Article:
1st Edition

European Borderlands
Living with Barriers and Bridges





ISBN 9781138624184
Published July 30, 2018 by Routledge
211 Pages

USD $52.95

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Book Description

The expectations of European planners for the gradual disappearance of national borders, and the corresponding prognoses of social scientists, have turned out to be over-optimistic. Borders have not disappeared – not even in a unified and predominantly peaceful Europe – but rather they have changed, become more varied and, in a certain sense, mobile, taking on an important role in the everyday lives of more people than ever before. Furthermore, it is now widely accepted that borders do not just hinder communication and the formation of relationships, but also channel and prefigure them in a positive way. Presenting a number of studies of everyday life in European borderlands, this book addresses the multifarious and complex ways in which borders function as both barriers and bridges. Focusing on ‘established’ Western European borderlands – with the exception of three contrasting cases – the book attempts a turn from conflict to harmony in the study of borderlands and thus examines the more mundane manifestations of border life and the complex, often unconscious motives of everyday cross-border practices.

The collection of chapters demonstrates that even in the case of ‘open’ political borders, the border remains an enduring factor that is not adequately described as either a problematic barrier or a desirable bridge. The studies look at bordering processes, not only approaching them from different disciplinary angles – sociology, anthropology, geography, history, political science and literary studies – but also choosing different scales and making comparisons that range from different borders of one country to the reactions and attitudes of different individuals in a single borderland village.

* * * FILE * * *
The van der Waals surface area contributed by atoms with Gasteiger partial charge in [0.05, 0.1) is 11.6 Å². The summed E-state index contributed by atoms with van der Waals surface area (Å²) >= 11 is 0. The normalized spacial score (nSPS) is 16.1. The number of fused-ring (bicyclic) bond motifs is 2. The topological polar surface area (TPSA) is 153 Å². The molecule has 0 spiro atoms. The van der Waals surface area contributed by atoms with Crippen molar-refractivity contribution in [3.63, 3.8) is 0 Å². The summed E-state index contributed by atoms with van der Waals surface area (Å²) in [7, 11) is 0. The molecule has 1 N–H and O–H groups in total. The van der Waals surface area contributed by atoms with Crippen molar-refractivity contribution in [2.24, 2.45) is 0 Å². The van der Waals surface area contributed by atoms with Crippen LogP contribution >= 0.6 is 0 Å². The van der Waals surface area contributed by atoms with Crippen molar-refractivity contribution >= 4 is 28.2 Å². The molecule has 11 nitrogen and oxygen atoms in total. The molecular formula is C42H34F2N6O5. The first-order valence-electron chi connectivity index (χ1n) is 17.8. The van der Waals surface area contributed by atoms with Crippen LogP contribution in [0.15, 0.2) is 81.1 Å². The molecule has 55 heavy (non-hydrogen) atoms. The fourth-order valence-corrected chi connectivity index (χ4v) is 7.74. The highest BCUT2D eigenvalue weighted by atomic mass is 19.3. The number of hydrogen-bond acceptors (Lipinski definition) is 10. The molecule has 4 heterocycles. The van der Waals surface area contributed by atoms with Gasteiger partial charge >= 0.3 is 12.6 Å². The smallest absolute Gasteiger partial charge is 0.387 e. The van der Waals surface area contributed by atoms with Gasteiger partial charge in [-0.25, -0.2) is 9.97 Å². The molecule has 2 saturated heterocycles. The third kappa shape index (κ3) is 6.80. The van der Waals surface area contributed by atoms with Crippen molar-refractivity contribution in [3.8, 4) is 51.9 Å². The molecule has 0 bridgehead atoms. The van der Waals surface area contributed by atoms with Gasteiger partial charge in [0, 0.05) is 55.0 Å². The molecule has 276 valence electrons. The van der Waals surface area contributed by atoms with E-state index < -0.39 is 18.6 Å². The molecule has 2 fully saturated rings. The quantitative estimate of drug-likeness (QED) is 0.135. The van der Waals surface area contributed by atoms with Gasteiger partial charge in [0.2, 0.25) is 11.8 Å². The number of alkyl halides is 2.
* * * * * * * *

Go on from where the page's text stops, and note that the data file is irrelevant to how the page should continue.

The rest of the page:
Table of Contents

Introduction: Living in European Borderlands

Elisabeth Boesen

Part I. Border Crossings and Border Politics

1. A Routine-Based Model of Everyday Mobility in Border Regions

Nils Müller

2. Dybbøl 2014 – Constructing Familiarity by Remembrance?

Martin Klatt

3. Cross-Border Urbanism on the German-Polish Border – Between Spatial De-Boundarization and Social (Re-)Frontierization

Jaroslaw Jańczak

Part II. Communities, Relationships and Identities in Borderlands

4. What Makes a Place – Traces of the Border in Rural Villages Affected by Cross-Border Residential Migration

Gregor Schnuer

5. Crossing Territorial Borders and Social Boundaries? Observations on the German and French Workforce in the Spa Town of Baden-Baden, c. 1840–1870

Eva Zimmermann

6. Crossing Borders – Politico-Geographical and Mental Borders in Contemporary German-Language Literature in Belgium

Lesley Penné

7. The Impact of Commuting on Close Relations – Case Study of Estonian Men in Finland

Keiu Telve

Part III. Living Across the Border

8. Residential Cross-Border Mobility of People Working in Luxembourg – Developments and Impacts

Birte Nienaber & Isabelle Pigeron-Piroth

9. Dwelling in (Un)Familiarity – Examples from the Luxembourg-German Borderland

Elisabeth Boesen and Gregor Schnuer

10. The Residential and Symbolic Dimensions of Cross-Border Mobility – Looking at Members of the French Middle Class in the Agglomeration of Lille

Garance Clément

11. Asymmetries in the Formation of the Transnational Borderland in the Slovak-Hungarian Border Region

Tamás Hardi

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Editor(s)

Biography

Elisabeth Boesen is Senior Researcher at the University of Luxembourg's Institute of History, Luxembourg.

Gregor Schnuer is Research Associate at the University of Luxembourg's Institute of History, Luxembourg.